One-shot radiation found effective with breast cancer

A single dose of radiation during breast cancer surgery is as effective as three to six weeks of daily post-operative radiation for many women with early stage breast cancer, according to the first results from an ongoing study of more than 2,000 women.

Most women undergoing a lumpectomy now have to visit a radiation center every weekday for at least three weeks following their surgery, a treatment that is, at best, inconvenient for working women and, at worst, debilitating for older ones. Many women also have to commute long distances to and from the radiation centers daily.

Some women elect a radical mastectomy instead of a lumpectomy so that they do not have to undergo the difficulties of daily radiation. The new results provide an alternative treatment and could reduce the costs associated with the procedure — as well as the long lines and waiting lists at some centers.

“We’re now getting really good long-term survival for breast cancer,” study coauthor Dr. Michael Baum of University College London said at a news conference Saturday at a Chicago meeting of the American Society of Clinical Oncologists. “The theme now is: How can we improve the quality of life for women?”


The approach relies on an electron-beam-driven device developed by Carl Zeiss Meditec of Jena, Germany. The device delivers a low dose of radiation to the area where the tumor has been excised; the 20- to 35-minute dose is administered before the wound is closed and while the woman is still under anesthesia. The Intrabeam device targets the immediate area of the excised tumor, where 90% of recurrences have been found to take place. Conventional radiation uses substantially higher doses and lasts from 30 seconds to several minutes each session.

The new study, led by Drs. Jayant S. Vaidya of University College London and David Joseph of the University of Western Australia in Perth, enrolled 2,232 women with early-stage breast cancer at 28 centers in nine countries. Half were randomly assigned to undergo the intraoperative procedure, and half surgery plus the conventional course of radiation. Baum presented the results at the oncologists’ meeting, and they were published online the same day in the journal Lancet.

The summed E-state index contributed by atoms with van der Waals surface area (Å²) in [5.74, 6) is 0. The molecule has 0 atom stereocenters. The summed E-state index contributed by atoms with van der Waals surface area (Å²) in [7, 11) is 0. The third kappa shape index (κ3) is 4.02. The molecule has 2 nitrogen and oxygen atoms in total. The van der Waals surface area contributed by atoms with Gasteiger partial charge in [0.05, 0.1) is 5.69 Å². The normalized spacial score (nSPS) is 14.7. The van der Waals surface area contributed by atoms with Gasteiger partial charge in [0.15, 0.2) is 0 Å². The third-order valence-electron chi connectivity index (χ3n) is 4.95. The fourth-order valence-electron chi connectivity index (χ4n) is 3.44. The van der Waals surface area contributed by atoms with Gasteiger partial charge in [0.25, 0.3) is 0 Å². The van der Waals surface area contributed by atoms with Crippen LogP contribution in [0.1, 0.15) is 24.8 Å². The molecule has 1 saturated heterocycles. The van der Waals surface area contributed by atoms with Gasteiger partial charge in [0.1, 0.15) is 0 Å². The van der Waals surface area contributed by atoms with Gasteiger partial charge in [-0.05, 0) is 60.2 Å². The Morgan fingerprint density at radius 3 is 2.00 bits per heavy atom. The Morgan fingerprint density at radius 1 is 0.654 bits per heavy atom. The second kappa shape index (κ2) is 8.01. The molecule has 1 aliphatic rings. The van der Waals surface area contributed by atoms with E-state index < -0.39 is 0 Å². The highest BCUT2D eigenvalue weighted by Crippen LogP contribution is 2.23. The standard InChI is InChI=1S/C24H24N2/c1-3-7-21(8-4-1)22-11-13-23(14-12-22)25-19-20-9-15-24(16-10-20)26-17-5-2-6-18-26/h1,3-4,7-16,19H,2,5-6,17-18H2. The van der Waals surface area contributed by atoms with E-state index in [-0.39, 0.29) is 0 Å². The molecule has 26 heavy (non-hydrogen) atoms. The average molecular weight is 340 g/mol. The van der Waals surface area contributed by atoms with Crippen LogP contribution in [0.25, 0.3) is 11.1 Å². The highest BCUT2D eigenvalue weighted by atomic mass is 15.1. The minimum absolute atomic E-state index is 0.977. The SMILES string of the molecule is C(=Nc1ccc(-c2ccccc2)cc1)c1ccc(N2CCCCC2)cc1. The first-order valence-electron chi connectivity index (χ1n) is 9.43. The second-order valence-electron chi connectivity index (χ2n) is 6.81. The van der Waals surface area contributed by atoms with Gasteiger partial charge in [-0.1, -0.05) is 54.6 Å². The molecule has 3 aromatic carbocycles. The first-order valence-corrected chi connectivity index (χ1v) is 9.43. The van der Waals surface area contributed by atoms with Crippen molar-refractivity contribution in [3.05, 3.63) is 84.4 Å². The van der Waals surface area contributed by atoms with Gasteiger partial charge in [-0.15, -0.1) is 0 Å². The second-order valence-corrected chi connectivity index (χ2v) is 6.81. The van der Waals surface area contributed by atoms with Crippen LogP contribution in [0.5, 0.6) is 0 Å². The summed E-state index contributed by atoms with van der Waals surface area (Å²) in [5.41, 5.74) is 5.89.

The study was not blind: Researchers knew which patients received which treatment. It also established predefined criteria for women who underwent the Intrabeam therapy but who would also need conventional radiotherapy, such as the discovery that the women had lobular carcinoma, which arises from breast glands rather than ducts and thus requires more intensive treatment. About 15% of the women required such additional treatment.

After an average of four years of follow-up, the researchers observed the recurrence of tumors in six of the 996 patients who received the Intrabeam therapy and in five of the 1,025 who received conventional therapy. That translated to a recurrence rate of 1.2% in the Intrabeam group and 0.95% in the conventional therapy group.


The incidence of toxicity and complications were nearly identical in the two groups. The authors wrote that the device “almost completely avoids irradiation of the intrathoracic structures such as the heart, lung and esophagus. Consequently, the damage to these structures, which can occur even with modern external beam radiotherapy, will have been avoided.”

“This device truly revolutionizes patient management and the patient experience,” coauthor Dr. Laura Esserman of UC San Francisco said in a statement. “We have identified a subset of patients for whom it is safe, and we should ensure that all such patients can access this technology. We will continue to study this device in higher-risk patients to see if its role can be expanded.”

In an editorial accompanying the report in the Lancet, French researchers noted that longer-term results would be needed. Nonetheless, they said, in the elderly at the very least, combining surgery and radiation “is the new standard and intraoperative radiotherapy an excellent approach.”

The trial was funded primarily by the British and German governments, with some contributions by private organizations and Carl Zeiss Meditec.